Having recently read “Industrial society and its future”, I’d like to discuss Kaczynski’s diagnosis of the problem of industrial society in its psychological and anthropological perspectives. Irrespective of agreement with his proposed remedy, do you agree with his diagnosis of the problem or with some of his descriptions of human psychology and anthropology?
I will summarize his diagnosis while adding a minimum of commentary. I will skip over his description of what he calls leftism and his proposed remedy because mixing those with the diagnosis and psychological and anthropological descriptions would muddy the discussion. I ask that the moderators leave this thread in IMHO and not put it in GD because what I want is opinions on psychology and anthropology rather than arguments about the evils of capitalism (which would miss the point entirely) from people eager to engage in axe grinding during a recession.
Kaczynski provides an illustration which encapsulates his argument:
“Suppose Mr. A is playing chess with Mr. B. Mr. C, a Grand Master, is looking over Mr. A’s shoulder. Mr. A of course wants to win his game, so if Mr. C points out a good move for him to make, he is doing Mr. A a favor. But suppose now that Mr. C tells Mr. A how to make ALL of his moves. In each particular instance he does Mr. A a favor by showing him his best move, but by making ALL of his moves for him he spoils his game, since there is not point in Mr. A’s playing the game at all if someone else makes all his moves. The situation of modern man is analogous to that of Mr. A. The system makes an individual’s life easier for him in innumerable ways, but in doing so it deprives him of control over his own fate.”
Kaczynski is not against all technology. He draws a distinction between small-scale tech and organization-dependent tech. Small-scale tech can be used by individuals or small-scale communities without outside assistance. For example, just about any medieval craftsman could build a water wheel. Organization-dependent tech requires large-scale organization and standardization. For example, refrigerators would not be worth it if it were not for interchangeable parts, the availability of certain gases, electricity and wiring. All those technologies require large organization and standardization of human action.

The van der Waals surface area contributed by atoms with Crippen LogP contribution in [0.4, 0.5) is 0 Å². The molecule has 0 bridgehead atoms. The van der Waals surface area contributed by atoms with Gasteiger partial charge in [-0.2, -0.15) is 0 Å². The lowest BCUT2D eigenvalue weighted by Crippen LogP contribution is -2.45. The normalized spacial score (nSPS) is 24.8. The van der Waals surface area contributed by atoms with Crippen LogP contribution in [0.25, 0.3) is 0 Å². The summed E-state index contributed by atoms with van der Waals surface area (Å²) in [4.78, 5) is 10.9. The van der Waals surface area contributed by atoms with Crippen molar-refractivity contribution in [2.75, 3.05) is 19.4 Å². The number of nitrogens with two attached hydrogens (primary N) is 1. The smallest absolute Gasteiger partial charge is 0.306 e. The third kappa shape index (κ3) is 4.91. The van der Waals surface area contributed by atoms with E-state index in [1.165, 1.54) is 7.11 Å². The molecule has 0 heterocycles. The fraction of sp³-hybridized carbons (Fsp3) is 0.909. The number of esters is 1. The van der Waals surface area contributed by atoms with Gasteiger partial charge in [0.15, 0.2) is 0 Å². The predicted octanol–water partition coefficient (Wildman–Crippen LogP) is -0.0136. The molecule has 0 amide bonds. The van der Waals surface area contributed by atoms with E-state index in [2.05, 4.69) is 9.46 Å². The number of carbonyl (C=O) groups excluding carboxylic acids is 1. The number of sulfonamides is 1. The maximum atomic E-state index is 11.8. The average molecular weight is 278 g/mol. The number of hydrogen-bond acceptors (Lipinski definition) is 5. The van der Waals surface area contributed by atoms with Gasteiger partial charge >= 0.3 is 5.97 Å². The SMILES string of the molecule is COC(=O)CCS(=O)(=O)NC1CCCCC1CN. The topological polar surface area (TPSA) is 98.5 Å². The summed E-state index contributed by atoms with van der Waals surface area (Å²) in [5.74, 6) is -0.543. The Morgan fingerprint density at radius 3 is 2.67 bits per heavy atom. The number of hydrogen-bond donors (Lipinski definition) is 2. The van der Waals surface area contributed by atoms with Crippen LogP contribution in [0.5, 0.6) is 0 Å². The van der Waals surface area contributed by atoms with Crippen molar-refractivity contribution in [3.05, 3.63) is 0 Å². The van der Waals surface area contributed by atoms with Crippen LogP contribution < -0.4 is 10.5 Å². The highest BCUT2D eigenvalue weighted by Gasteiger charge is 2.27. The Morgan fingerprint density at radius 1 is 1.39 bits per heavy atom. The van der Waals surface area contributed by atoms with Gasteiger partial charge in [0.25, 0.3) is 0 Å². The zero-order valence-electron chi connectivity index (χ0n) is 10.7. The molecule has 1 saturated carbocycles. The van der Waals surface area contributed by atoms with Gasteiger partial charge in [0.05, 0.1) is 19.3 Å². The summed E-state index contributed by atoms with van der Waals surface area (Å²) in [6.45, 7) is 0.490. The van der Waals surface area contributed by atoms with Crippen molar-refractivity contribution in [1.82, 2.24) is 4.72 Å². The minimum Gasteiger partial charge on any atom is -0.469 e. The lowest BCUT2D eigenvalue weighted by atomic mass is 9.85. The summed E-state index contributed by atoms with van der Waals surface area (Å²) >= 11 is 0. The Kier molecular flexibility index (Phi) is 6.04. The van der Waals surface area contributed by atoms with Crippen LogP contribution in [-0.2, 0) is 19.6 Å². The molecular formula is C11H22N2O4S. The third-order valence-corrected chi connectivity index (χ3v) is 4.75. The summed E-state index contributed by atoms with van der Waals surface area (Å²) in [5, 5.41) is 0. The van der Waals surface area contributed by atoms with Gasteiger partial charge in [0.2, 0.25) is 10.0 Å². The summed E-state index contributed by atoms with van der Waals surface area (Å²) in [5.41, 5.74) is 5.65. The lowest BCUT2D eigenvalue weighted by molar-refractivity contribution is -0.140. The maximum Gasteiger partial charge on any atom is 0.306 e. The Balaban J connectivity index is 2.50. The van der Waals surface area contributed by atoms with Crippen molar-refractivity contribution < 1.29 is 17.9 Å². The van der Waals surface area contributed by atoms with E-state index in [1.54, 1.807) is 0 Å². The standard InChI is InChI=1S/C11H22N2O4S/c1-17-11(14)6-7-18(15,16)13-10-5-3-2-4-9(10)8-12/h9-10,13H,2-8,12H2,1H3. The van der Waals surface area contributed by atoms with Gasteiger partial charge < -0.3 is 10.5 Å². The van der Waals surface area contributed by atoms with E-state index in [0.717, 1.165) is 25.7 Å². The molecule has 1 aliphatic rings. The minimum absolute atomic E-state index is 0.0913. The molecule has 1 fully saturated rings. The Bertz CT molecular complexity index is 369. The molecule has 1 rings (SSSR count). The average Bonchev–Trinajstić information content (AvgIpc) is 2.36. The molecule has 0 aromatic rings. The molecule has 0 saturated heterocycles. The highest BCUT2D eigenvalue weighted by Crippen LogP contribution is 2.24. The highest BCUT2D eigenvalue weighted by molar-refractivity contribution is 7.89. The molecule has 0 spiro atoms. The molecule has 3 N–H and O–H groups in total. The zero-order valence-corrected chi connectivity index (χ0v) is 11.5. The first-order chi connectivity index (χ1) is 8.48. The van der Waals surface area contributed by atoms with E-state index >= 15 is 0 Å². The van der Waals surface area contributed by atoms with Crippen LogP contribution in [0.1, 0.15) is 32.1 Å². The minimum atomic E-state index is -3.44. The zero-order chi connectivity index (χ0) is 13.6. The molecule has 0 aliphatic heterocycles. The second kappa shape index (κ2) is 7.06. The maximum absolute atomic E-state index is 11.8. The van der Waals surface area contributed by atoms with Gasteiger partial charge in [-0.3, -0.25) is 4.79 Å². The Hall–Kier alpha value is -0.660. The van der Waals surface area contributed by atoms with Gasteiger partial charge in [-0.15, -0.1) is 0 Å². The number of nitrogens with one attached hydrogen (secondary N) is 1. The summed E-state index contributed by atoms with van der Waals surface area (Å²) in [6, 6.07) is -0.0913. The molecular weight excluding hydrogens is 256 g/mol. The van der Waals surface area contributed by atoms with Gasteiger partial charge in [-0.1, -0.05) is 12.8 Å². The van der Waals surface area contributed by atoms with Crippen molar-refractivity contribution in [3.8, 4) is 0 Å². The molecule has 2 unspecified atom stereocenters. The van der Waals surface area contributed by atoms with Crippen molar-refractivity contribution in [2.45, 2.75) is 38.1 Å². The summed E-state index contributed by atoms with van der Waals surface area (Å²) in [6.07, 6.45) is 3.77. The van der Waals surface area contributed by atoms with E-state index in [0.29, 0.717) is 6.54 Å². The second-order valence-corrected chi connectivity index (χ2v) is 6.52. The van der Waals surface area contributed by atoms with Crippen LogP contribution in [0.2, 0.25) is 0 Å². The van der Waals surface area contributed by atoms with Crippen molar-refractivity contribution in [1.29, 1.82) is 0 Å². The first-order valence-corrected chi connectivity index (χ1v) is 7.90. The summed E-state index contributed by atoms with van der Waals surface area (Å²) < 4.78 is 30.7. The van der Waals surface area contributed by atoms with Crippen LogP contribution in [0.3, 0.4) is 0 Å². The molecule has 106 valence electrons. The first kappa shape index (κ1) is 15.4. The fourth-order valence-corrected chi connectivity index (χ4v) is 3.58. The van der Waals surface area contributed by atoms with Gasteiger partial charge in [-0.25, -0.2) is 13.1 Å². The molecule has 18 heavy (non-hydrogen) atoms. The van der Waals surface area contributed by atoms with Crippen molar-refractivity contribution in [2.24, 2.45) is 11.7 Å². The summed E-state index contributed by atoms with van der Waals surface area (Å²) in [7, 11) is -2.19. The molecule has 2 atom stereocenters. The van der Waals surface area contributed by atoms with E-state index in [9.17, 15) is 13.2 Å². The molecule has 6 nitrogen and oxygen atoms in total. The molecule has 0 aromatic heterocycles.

An industrial society requires the cooperation of large numbers of people. The larger and more complex the organization, the more decisions must be made for the organization as a whole. For example, if one wants to make a computer, all workers must make it in the same way according to specifications drawn up at the company or industry level. All the inputs must be regular otherwise the computers will be unacceptably unreliable. Decision making must be taken from small group and individuals and given to large organizations.
Why is this negative? Because large-scale organizations and the affluence that came with industrialization have disrupted individual autonomy and the power process, a central psychological need detailed below.
Kaczynski defines autonomy as efforts undertaken by one’s own initiative, direction and control. When decisions are made by the individual or a small-scale organization which the individual can influence, the individual has power over the circumstances of his own life which satisfies his need for autonomy. Since industrialization, life has become greatly regimented by large organizations because it’s required for the proper functioning of industrial society and because the means of control by large organizations have become more effective. It’s true that before industrialization, nature imposed limits on man but limits imposed by nature itself are not a source of frustration of the need for autonomy.
The power process consists in autonomously choosing a goal, making an effort to reach it and having a good rate of success. Kaczynski splits human drives into three categories; Drives that can be satisfied with minimal effort, drives that can be satisfied with significant effort and drives that have no realistic chance of being satisfied no matter how much effort is exerted. The first category leads to boredom. The third category leads to frustration, low self-esteem, depression and defeatism. The power process is satisfied by the second category.
Yet industrial society pushes most goals into the first and third category for most people. Goals become either trivially easy or nigh impossible. For example, for most people, having enough to live requires little effort. Even when it requires effort, most have very little autonomy in their job. Industrial society also creates disruptions and dangers which are beyond the control of individuals and small groups.
The way most cope is by taking on surrogate activities. These are artificial goals pursued not for their own sake but for the sake of fulfillment. In other words, instead of hunting to eat and feeling fulfillment at having succeeded, someone collects stamps to feel fulfilled. Even if pursued autonomously, these artificial goals often fail to bring fulfillment.
By reducing the ability to autonomously exert significant effort to achieving real goals, industrial society has greatly hindered the individual’s ability to satisfy his power process. This leads to modern man’s unhappiness.
Here is the PDF if you want to read the whole thing: http://editions-hache.com/essais/pdf/kaczynski2.pdf